Subject: Re: ATM NIC support
To: None <firstname.lastname@example.org>
From: Ignatios Souvatzis <email@example.com>
Date: 02/27/1997 18:56:47
Date: Thu, 27 Feb 1997 11:19:53 -0600 (CST)
From: Ty Sarna <firstname.lastname@example.org>
Organization: Endicor Technologies, Inc., San Antonio, Texas
In article <199702271110.MAA27033@horn.ics.muni.cz> of port-i386,
email@example.com you wrote:
> I am very satisfied with performance, only wish to have ATMARP support.
Does Ignatious' ARP work help at all for this, or is ATMARP something
very different (I'm fairly ignorant about ATM)?
Don't know myself; have to check docs. If it uses the same packet
structure, it can share the code. If not, it can't; or at least, only
the route table manipulation.
On a vaugely related question, one of Ignatious' commit messages
mentioned something to the effect that while the new arp code supports
other-than-ethernet link address lengths, it doesn't support variable
lengths. Are there really any link-level protocols with variable-length
addresses? (And have the perpetrators been brought to justice? :->)
Err... AX25 might be considered, but they use, in their specs and
reality, padded [with (' '<<1)] 7byte fields, where the last byte has
some special values.
The ARP protocol does not really support variable length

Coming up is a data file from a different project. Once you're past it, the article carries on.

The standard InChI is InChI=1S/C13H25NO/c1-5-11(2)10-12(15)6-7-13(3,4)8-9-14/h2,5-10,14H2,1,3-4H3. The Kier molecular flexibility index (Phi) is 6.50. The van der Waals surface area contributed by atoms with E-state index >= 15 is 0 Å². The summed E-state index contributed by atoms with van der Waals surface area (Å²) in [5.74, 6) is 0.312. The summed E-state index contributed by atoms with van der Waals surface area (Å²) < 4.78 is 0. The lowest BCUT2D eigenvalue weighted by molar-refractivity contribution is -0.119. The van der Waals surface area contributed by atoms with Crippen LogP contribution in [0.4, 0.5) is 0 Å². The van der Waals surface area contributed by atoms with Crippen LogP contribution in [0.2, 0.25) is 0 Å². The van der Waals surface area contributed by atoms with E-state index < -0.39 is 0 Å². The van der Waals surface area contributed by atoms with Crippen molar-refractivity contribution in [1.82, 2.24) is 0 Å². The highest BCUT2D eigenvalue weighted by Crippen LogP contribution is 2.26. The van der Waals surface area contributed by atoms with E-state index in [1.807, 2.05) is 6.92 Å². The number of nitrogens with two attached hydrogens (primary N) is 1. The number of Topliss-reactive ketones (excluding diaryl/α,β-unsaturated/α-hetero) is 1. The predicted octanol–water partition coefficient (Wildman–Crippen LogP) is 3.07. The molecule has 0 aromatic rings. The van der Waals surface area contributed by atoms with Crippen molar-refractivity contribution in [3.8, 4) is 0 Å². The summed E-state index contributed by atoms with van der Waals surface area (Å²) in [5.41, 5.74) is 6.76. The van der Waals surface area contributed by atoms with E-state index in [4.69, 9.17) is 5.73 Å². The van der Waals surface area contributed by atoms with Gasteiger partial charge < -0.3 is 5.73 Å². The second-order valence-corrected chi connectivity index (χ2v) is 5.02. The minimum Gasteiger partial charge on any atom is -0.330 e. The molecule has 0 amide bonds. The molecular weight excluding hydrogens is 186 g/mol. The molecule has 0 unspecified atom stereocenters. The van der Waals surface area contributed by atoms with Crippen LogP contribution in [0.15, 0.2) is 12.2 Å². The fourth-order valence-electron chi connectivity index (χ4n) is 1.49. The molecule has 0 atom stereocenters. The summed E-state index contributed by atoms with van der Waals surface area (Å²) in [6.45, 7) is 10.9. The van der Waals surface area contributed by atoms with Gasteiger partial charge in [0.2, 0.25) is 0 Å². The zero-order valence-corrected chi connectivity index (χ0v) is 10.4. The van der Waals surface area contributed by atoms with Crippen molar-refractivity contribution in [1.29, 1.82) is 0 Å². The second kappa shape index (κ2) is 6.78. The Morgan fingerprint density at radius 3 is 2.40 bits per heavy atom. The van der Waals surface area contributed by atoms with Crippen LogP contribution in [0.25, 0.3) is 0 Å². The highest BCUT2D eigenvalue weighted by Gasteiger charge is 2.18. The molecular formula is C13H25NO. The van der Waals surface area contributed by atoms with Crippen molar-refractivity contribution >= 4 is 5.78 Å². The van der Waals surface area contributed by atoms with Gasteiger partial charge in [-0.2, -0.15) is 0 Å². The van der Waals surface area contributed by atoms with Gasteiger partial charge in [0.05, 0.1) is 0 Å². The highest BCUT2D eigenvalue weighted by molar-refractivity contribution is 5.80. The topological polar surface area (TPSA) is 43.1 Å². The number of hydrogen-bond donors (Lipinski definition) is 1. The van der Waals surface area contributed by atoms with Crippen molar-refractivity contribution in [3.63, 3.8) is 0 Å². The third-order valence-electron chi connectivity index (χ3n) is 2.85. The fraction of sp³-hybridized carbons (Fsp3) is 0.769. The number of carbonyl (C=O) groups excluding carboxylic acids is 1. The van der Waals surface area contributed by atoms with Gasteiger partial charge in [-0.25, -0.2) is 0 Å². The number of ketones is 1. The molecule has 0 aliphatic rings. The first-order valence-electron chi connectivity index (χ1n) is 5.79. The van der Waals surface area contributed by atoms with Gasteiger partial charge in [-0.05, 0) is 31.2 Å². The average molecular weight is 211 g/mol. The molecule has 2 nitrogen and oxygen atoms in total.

addresses. There is only one length field for sender and receiver
hardware addresses, and another one for sender and receiver protocol
Non-ARPing protocols are different: X.25 addresses are err... nibble
strings, if I recall right, and (potentially) variable length.
Does the new ARP code handle non-byte-multiple link adresses?
No. (well, you could cheat, like, using packed BCD and padding with 0xF)
Are there any real world examples of such?
Nibble-packed telephone numbers come into my mind.
What are the largest and smallest link address sizes? Anything larger
than 64bit? 128bit?
The ARP protocol supports "protocol" and "hardware" length's of 1
(integer) to 255 (integer) bytes... the length fields are bytes and in
units of bytes. That is, 8 to 2040 bits with a granularity of 8 bits.
(The latter two questions come from rereading the SANA-II specs
recently. It takes pains to accomodate non-byte-multiple LLA's,
doesn't seem to acknowledge the existance of variable-length LLA's if
there do in fact exist such, and uses a 128 bit field for storing LLA's
in IO request messages).
Thats 16 bytes... enough for all 3 protocols which come into my mind
(1-byte ARCnet, 6byte Ethernet/FDDI, 7byte AX25).
And you could carry, say, up to 32 nibble ISDN numbers in that
structure, enough for everybody.